1. Vision
First and foremost is vision. Whether communicated via a simple mission statement or a corporate manifesto, a company’s vision can be a powerful tool.

2. Values
Values, while a broad concept, can embody the thinking and perspectives necessary to achieve a company’s vision. They can serve as a beacon for behavior necessary to progress toward all manner of success. Examples of values include fairness, trustworthiness, integrity, performance excellence, teamwork, and a high-quality customer experience.

3. People
People come next, with companies employing and recruiting in a way that reflects and enhances their overall culture. Plus, people are the key to bringing corporate culture to life and obtaining the high-value performances that can lead to favorable business outcomes.

4. Narrative and Place
Lastly, narrative and place are perhaps the most modern characteristics of corporate culture. Having a powerful narrative or origin story.

5. Teamwork
Employees should be encouraged and trained to work together with camaraderie and trust toward common goals. The benefits of teamwork, such as problem-solving, the development of innovative ideas, and improved productivity, should be demonstrated to the workforce.

6. Training and Education
Companies should provide the means for employees to improve their skills and enhance their knowledge so that the vision and goals of the company can be more reliably reached. Training and education can also provide employees with a path to new opportunities within their companies. This can motivate individuals to learn and do more.


There is no single strategy for building a corporate culture because companies, industries, and people can be so different. However, the basic steps below may help you envision a corporate culture that spells success for your employees, clients, and company.

1. Define your company’s vision, values, and behaviors.

2. Gather feedback from employees about your company’s values, ideas, and work methods to improve the workplace environment and performance.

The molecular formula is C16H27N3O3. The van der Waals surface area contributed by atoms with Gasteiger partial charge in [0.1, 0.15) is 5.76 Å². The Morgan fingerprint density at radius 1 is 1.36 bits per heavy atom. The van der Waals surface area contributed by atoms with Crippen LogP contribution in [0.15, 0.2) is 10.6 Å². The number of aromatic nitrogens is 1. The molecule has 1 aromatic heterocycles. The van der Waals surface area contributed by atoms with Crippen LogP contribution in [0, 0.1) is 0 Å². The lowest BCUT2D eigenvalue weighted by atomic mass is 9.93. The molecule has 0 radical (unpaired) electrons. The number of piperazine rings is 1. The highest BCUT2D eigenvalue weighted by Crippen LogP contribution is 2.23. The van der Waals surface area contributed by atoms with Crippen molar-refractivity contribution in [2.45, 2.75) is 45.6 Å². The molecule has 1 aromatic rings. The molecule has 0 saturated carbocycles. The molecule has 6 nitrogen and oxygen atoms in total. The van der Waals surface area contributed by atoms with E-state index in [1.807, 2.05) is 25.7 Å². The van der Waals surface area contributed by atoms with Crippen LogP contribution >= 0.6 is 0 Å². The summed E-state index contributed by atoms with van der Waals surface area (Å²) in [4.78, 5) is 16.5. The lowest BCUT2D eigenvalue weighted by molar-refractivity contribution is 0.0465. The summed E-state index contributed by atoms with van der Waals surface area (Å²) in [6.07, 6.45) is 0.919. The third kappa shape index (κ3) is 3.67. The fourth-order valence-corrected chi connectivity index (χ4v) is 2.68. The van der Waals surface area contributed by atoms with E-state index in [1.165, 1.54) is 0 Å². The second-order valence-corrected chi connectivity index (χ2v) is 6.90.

3. Use small discussion groups, surveys, or town hall-type meetings to engage your employees and give them a voice.

4. Establish methods, such as training at regular intervals, to communicate company values/behaviors and determine how well they are understood.

5. Employ high-quality internal communications to maintain consistent contact with employees about company goals, the working environment, and employees’ roles in the company’s success.

6. Establish guidelines that reinforce company values, e.g., a rule that employees should not be disturbed by work phone calls, emails, or texts during vacations or other types of time off.

7. Recognize employees in a positive and public manner as a reward for their contributions to corporate success.

8. Practice what you preach—ensure that management maintains a consistent behavioral approach to operations rather than cutting corners when convenient.

9. Be approachable so that all employees may address their concerns and feel connected/of value and foster teamwork rather than silos and isolation.

10. Set goals for diversity and inclusion; celebrate the differences among people as you encourage consistent behavior from all.

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